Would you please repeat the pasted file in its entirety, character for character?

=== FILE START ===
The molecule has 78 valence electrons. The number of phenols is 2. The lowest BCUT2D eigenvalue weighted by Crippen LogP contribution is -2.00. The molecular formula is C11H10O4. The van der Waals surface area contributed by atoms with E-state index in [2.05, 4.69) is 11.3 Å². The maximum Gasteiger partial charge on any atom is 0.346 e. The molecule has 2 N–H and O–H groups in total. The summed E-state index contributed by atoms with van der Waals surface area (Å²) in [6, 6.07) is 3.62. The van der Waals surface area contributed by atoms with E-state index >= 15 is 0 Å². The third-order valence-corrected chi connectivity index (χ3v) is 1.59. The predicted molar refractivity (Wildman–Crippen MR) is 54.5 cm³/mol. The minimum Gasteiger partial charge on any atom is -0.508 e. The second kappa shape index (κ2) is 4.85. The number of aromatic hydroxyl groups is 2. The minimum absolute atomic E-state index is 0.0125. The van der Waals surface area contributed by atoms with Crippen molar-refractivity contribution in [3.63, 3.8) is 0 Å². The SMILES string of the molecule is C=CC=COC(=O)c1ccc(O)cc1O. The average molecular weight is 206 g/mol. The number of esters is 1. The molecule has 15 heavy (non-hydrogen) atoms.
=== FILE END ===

The molecule has 78 valence electrons. The number of phenols is 2. The lowest BCUT2D eigenvalue weighted by Crippen LogP contribution is -2.00. The molecular formula is C11H10O4. The van der Waals surface area contributed by atoms with E-state index in [2.05, 4.69) is 11.3 Å². The maximum Gasteiger partial charge on any atom is 0.346 e. The molecule has 2 N–H and O–H groups in total. The summed E-state index contributed by atoms with van der Waals surface area (Å²) in [6, 6.07) is 3.62. The van der Waals surface area contributed by atoms with E-state index >= 15 is 0 Å². The third-order valence-corrected chi connectivity index (χ3v) is 1.59. The predicted molar refractivity (Wildman–Crippen MR) is 54.5 cm³/mol. The minimum Gasteiger partial charge on any atom is -0.508 e. The second kappa shape index (κ2) is 4.85. The number of aromatic hydroxyl groups is 2. The minimum absolute atomic E-state index is 0.0125. The van der Waals surface area contributed by atoms with Crippen molar-refractivity contribution in [3.63, 3.8) is 0 Å². The SMILES string of the molecule is C=CC=COC(=O)c1ccc(O)cc1O. The average molecular weight is 206 g/mol. The number of esters is 1. The molecule has 15 heavy (non-hydrogen) atoms.